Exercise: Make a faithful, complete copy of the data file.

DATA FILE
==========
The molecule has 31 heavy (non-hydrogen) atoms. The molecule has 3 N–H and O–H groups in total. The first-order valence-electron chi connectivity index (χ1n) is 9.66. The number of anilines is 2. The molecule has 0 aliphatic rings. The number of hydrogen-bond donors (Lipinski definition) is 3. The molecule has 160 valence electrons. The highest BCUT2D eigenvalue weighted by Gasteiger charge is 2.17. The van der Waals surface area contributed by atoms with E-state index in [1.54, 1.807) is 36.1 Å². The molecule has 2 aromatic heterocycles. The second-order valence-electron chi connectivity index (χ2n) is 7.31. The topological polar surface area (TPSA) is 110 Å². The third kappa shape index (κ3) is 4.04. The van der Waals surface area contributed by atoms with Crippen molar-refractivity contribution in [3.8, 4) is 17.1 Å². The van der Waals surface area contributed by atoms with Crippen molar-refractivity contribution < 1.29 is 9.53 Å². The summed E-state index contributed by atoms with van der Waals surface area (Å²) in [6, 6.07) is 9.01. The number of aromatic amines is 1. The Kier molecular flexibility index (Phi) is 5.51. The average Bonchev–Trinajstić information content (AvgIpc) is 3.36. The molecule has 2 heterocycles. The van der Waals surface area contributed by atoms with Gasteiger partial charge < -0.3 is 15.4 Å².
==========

The molecule has 31 heavy (non-hydrogen) atoms. The molecule has 3 N–H and O–H groups in total. The first-order valence-electron chi connectivity index (χ1n) is 9.66. The number of anilines is 2. The molecule has 0 aliphatic rings. The number of hydrogen-bond donors (Lipinski definition) is 3. The molecule has 160 valence electrons. The highest BCUT2D eigenvalue weighted by Gasteiger charge is 2.17. The van der Waals surface area contributed by atoms with E-state index in [1.54, 1.807) is 36.1 Å². The molecule has 2 aromatic heterocycles. The second-order valence-electron chi connectivity index (χ2n) is 7.31. The topological polar surface area (TPSA) is 110 Å². The third kappa shape index (κ3) is 4.04. The van der Waals surface area contributed by atoms with Crippen molar-refractivity contribution in [3.8, 4) is 17.1 Å². The van der Waals surface area contributed by atoms with Crippen molar-refractivity contribution < 1.29 is 9.53 Å². The summed E-state index contributed by atoms with van der Waals surface area (Å²) in [6, 6.07) is 9.01. The number of aromatic amines is 1. The Kier molecular flexibility index (Phi) is 5.51. The average Bonchev–Trinajstić information content (AvgIpc) is 3.36. The molecule has 2 heterocycles. The van der Waals surface area contributed by atoms with Gasteiger partial charge < -0.3 is 15.4 Å².